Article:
Place and Location
Among Austen's novels, a story that takes place in as many locations as in Persuasion is rare. The relatively large number of locales is telling of the distinct social milieus that together make up the world of the novel. At Kellynch, we find a respectable titled family as well as a changing social order; at Uppercross, we find the happiness of an unpretentious wealthy family; at Lyme, we find life amid impressive nature and the fruits and dangers that it offers; and at Bath, we see all worlds converge. On an even more microcosmic level, streets and place are also assigned social importance: Camden Place and Laura Place in Bath are very respectable, for example, while the Westgate Buildings are not. The novel also suggests, however, that such fragmentation is superficial and can be reconciled by a mind with superior sensibilities. Anne, after all, enjoys the serene gardens of Kellynch as much as she does the bustle of Uppercross. For her, Camden Place and the Westgate Buildings represent no special difference per se; what is truly important is the people who live in such places.
Remembrance of past lovers is regarded as an important virtue in Persuasion. When Captain Benwick mourns the loss of Fanny Harville, it is regarded as highly unfortunate but at the same time honorable and respectful. Captain Harville expects Captain Benwick to remember his sister for a long time — certainly longer than he actually does. Although Captain Harville does not go too far in his criticism of Captain Benwick's engagement to Lousia, he notes that his sister would have remembered the captain for much longer. There is a strong sense that the past must be embraced almost continuously. Indeed, one of the reasons why Anne becomes suspicious of Mr. Elliot is that he never shows signs of mourning his wife. And of course, remembrance applies not only to the dead, but also to those who are far away. The question of which sex remembers lovers longer provides fuel for a passionate debate between Anne and Captain Harville at the end of the novel. As it turns out, Anne and Captain Wentworth — the heroine and hero — both possess the virtue of remembrance.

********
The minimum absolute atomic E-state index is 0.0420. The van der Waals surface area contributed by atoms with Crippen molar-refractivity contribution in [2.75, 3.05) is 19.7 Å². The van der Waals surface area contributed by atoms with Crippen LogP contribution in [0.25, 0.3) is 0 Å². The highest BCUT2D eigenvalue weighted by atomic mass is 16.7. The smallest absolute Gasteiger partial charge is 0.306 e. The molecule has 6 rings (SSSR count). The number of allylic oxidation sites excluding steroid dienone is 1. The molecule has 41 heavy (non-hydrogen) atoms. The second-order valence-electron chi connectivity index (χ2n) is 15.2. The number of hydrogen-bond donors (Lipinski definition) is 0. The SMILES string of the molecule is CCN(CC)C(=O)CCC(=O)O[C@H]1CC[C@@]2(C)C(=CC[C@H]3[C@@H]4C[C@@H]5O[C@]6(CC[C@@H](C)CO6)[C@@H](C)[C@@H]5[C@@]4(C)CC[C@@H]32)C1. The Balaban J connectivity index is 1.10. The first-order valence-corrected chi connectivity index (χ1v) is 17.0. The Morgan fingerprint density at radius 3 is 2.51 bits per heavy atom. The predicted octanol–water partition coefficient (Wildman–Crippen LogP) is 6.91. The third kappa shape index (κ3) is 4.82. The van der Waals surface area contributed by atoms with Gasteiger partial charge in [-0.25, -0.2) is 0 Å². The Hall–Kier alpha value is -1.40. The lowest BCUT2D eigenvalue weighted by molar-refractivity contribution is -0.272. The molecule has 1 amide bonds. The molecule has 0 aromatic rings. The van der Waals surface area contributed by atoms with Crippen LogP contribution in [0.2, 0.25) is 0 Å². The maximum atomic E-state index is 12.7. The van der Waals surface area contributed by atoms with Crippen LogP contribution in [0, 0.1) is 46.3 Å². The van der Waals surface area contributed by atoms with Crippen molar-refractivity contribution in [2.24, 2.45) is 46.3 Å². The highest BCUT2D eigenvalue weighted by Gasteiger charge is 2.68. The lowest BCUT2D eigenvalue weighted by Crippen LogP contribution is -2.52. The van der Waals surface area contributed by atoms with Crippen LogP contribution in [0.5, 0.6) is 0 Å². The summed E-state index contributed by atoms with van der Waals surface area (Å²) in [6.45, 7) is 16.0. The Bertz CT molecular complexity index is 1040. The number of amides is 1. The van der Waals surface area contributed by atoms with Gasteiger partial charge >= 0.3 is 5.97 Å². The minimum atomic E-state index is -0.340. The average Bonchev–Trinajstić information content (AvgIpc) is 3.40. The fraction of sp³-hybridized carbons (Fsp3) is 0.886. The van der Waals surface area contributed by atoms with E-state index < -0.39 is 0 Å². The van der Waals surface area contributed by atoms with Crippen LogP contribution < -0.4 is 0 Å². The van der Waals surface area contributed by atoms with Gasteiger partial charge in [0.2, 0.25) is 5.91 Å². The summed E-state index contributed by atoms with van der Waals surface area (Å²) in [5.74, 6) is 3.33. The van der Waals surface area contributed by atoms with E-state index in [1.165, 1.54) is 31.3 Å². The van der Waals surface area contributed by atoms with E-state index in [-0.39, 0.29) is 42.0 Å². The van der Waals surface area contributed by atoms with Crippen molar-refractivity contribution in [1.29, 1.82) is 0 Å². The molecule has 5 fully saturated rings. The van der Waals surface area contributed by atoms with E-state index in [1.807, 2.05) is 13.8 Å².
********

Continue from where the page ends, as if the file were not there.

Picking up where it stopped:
Reading and Poetry
Many of the characters in the novels are readers. Sir Walter reads his family lineage in the Baronetage; Captain Wentworth reads his naval records; Anne and Lady Russell are both implied to have read a great deal; Captain Benwick can recite lines and lines of romantic poetry; and even Mary enjoys the library at Lyme. For Anne, poetry seems to increase her appreciation of nature and also serves as an occasional form of distraction. Books evidently don't supply Mary with superior sensibilities, however, and fail in other ways. With regards to Captain Benwick, for example, Anne's suggestion that he read more prose is telling. Poetry overcomes the senses; it carries him away and perhaps facilitates his falling in love with Louisa. A tentative conclusion that we can draw is that the meaning of reading lies not in books but in their readers. Sir Walter reads the Baronetage to confirm his title and indulge in self-satisfaction; for Elizabeth, on the other hand, the words "heir presumptive" after the name of William Walter Elliot makes the same book unpleasant.
Persuasion Questions and Answers
The Question and Answer section for Persuasion is a great
resource to ask questions, find answers, and discuss the novel.
From their first meeting (or re-meeting) forth, Anne and Captain Wentworth are constantly found within the same circle. Despite their past, they say little to each other beyond what “the commonest civility required” (42). Since the party at...
"Mary is good-natured enough in many respects," said she; "but she does sometimes provoke me excessively, by her nonsense and pride--the Elliot pride. She has a great deal too much of the Elliot pride.